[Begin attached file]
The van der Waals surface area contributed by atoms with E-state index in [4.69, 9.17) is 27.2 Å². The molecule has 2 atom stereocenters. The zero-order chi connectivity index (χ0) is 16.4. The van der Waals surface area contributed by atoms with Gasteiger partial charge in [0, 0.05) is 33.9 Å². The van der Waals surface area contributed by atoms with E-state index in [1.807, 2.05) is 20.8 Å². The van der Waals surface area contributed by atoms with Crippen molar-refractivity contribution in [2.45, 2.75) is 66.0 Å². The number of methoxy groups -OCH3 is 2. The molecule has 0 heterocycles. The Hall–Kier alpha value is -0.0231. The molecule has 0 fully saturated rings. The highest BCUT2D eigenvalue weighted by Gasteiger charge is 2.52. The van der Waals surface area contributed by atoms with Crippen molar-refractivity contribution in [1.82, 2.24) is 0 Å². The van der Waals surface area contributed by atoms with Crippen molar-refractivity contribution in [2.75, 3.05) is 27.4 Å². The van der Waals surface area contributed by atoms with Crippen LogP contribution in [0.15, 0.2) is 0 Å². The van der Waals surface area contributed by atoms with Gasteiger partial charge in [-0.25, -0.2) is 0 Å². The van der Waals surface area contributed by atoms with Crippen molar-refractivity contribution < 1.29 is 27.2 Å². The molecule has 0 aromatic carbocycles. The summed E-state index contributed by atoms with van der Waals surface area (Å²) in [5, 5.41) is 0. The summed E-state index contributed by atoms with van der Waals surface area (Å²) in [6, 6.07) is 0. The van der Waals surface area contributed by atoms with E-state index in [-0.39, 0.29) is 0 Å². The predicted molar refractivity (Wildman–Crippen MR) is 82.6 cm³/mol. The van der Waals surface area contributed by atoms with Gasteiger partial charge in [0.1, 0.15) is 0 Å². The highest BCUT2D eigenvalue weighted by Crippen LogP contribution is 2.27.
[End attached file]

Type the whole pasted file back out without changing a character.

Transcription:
The van der Waals surface area contributed by atoms with E-state index in [4.69, 9.17) is 27.2 Å². The molecule has 2 atom stereocenters. The zero-order chi connectivity index (χ0) is 16.4. The van der Waals surface area contributed by atoms with Gasteiger partial charge in [0, 0.05) is 33.9 Å². The van der Waals surface area contributed by atoms with E-state index in [1.807, 2.05) is 20.8 Å². The van der Waals surface area contributed by atoms with Crippen molar-refractivity contribution in [2.45, 2.75) is 66.0 Å². The number of methoxy groups -OCH3 is 2. The molecule has 0 heterocycles. The Hall–Kier alpha value is -0.0231. The molecule has 0 fully saturated rings. The highest BCUT2D eigenvalue weighted by Gasteiger charge is 2.52. The van der Waals surface area contributed by atoms with Crippen molar-refractivity contribution in [1.82, 2.24) is 0 Å². The van der Waals surface area contributed by atoms with Crippen molar-refractivity contribution in [2.75, 3.05) is 27.4 Å². The van der Waals surface area contributed by atoms with Crippen LogP contribution in [0.15, 0.2) is 0 Å². The van der Waals surface area contributed by atoms with Gasteiger partial charge in [-0.25, -0.2) is 0 Å². The van der Waals surface area contributed by atoms with Crippen molar-refractivity contribution < 1.29 is 27.2 Å². The molecule has 0 aromatic carbocycles. The summed E-state index contributed by atoms with van der Waals surface area (Å²) in [5, 5.41) is 0. The summed E-state index contributed by atoms with van der Waals surface area (Å²) in [6, 6.07) is 0. The van der Waals surface area contributed by atoms with E-state index in [-0.39, 0.29) is 0 Å². The predicted molar refractivity (Wildman–Crippen MR) is 82.6 cm³/mol. The van der Waals surface area contributed by atoms with Gasteiger partial charge in [0.1, 0.15) is 0 Å². The highest BCUT2D eigenvalue weighted by Crippen LogP contribution is 2.27.